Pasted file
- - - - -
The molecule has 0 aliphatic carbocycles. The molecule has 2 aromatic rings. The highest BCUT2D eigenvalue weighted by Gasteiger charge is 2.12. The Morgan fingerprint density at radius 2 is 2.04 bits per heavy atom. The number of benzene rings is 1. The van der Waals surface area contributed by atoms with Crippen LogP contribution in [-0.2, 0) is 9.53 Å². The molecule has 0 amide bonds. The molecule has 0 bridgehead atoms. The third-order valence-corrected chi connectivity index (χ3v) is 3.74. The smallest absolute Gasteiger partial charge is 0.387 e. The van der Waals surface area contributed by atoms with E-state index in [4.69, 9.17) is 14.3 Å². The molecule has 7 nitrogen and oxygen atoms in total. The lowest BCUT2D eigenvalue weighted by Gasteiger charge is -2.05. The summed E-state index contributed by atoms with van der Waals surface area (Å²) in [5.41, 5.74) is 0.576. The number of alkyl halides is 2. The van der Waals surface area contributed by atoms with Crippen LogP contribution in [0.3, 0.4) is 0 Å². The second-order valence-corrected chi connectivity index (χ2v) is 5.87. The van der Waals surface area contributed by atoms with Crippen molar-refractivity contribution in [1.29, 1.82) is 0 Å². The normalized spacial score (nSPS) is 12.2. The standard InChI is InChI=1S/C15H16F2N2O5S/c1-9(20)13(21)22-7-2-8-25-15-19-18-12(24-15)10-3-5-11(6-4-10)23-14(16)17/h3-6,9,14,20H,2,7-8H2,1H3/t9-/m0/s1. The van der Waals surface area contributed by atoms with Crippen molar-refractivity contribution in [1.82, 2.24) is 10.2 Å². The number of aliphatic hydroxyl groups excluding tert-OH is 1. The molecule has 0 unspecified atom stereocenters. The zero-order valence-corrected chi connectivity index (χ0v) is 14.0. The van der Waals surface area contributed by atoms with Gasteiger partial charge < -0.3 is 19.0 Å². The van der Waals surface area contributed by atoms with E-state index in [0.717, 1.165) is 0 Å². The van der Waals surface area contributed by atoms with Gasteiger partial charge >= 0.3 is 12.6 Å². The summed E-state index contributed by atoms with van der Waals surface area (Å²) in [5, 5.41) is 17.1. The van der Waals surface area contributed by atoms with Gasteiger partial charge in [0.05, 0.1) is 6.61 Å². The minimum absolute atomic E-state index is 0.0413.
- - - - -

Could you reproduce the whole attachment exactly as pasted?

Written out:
The molecule has 0 aliphatic carbocycles. The molecule has 2 aromatic rings. The highest BCUT2D eigenvalue weighted by Gasteiger charge is 2.12. The Morgan fingerprint density at radius 2 is 2.04 bits per heavy atom. The number of benzene rings is 1. The van der Waals surface area contributed by atoms with Crippen LogP contribution in [-0.2, 0) is 9.53 Å². The molecule has 0 amide bonds. The molecule has 0 bridgehead atoms. The third-order valence-corrected chi connectivity index (χ3v) is 3.74. The smallest absolute Gasteiger partial charge is 0.387 e. The van der Waals surface area contributed by atoms with E-state index in [4.69, 9.17) is 14.3 Å². The molecule has 7 nitrogen and oxygen atoms in total. The lowest BCUT2D eigenvalue weighted by Gasteiger charge is -2.05. The summed E-state index contributed by atoms with van der Waals surface area (Å²) in [5.41, 5.74) is 0.576. The number of alkyl halides is 2. The van der Waals surface area contributed by atoms with Crippen LogP contribution in [0.3, 0.4) is 0 Å². The second-order valence-corrected chi connectivity index (χ2v) is 5.87. The van der Waals surface area contributed by atoms with Crippen molar-refractivity contribution in [1.29, 1.82) is 0 Å². The normalized spacial score (nSPS) is 12.2. The standard InChI is InChI=1S/C15H16F2N2O5S/c1-9(20)13(21)22-7-2-8-25-15-19-18-12(24-15)10-3-5-11(6-4-10)23-14(16)17/h3-6,9,14,20H,2,7-8H2,1H3/t9-/m0/s1. The van der Waals surface area contributed by atoms with Crippen molar-refractivity contribution in [1.82, 2.24) is 10.2 Å². The number of aliphatic hydroxyl groups excluding tert-OH is 1. The molecule has 0 unspecified atom stereocenters. The zero-order valence-corrected chi connectivity index (χ0v) is 14.0. The van der Waals surface area contributed by atoms with Gasteiger partial charge < -0.3 is 19.0 Å². The van der Waals surface area contributed by atoms with E-state index in [0.717, 1.165) is 0 Å². The van der Waals surface area contributed by atoms with Gasteiger partial charge >= 0.3 is 12.6 Å². The summed E-state index contributed by atoms with van der Waals surface area (Å²) in [5, 5.41) is 17.1. The van der Waals surface area contributed by atoms with Gasteiger partial charge in [0.05, 0.1) is 6.61 Å². The minimum absolute atomic E-state index is 0.0413.